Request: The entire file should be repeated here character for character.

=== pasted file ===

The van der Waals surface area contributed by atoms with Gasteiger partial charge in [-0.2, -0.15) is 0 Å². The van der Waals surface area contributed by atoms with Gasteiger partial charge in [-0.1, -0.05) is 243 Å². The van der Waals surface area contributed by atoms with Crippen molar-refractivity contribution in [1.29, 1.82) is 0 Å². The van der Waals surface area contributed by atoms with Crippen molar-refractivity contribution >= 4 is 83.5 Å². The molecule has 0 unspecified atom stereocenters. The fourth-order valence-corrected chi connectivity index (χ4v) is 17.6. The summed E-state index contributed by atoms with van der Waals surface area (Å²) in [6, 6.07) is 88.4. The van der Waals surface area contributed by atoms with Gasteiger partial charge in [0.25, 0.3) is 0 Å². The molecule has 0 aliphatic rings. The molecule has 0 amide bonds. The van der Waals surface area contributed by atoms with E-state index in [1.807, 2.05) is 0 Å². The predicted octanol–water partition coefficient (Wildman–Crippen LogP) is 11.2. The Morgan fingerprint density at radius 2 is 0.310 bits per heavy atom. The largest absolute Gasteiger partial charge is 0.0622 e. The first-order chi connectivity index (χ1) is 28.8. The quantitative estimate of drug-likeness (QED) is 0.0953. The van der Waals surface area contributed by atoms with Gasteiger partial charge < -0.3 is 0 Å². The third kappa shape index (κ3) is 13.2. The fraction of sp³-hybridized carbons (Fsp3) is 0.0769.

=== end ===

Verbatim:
The van der Waals surface area contributed by atoms with Gasteiger partial charge in [-0.2, -0.15) is 0 Å². The van der Waals surface area contributed by atoms with Gasteiger partial charge in [-0.1, -0.05) is 243 Å². The van der Waals surface area contributed by atoms with Crippen molar-refractivity contribution in [1.29, 1.82) is 0 Å². The van der Waals surface area contributed by atoms with Crippen molar-refractivity contribution >= 4 is 83.5 Å². The molecule has 0 unspecified atom stereocenters. The fourth-order valence-corrected chi connectivity index (χ4v) is 17.6. The summed E-state index contributed by atoms with van der Waals surface area (Å²) in [6, 6.07) is 88.4. The van der Waals surface area contributed by atoms with Gasteiger partial charge in [0.25, 0.3) is 0 Å². The molecule has 0 aliphatic rings. The molecule has 0 amide bonds. The van der Waals surface area contributed by atoms with E-state index in [1.807, 2.05) is 0 Å². The predicted octanol–water partition coefficient (Wildman–Crippen LogP) is 11.2. The Morgan fingerprint density at radius 2 is 0.310 bits per heavy atom. The largest absolute Gasteiger partial charge is 0.0622 e. The first-order chi connectivity index (χ1) is 28.8. The quantitative estimate of drug-likeness (QED) is 0.0953. The van der Waals surface area contributed by atoms with Gasteiger partial charge < -0.3 is 0 Å². The third kappa shape index (κ3) is 13.2. The fraction of sp³-hybridized carbons (Fsp3) is 0.0769.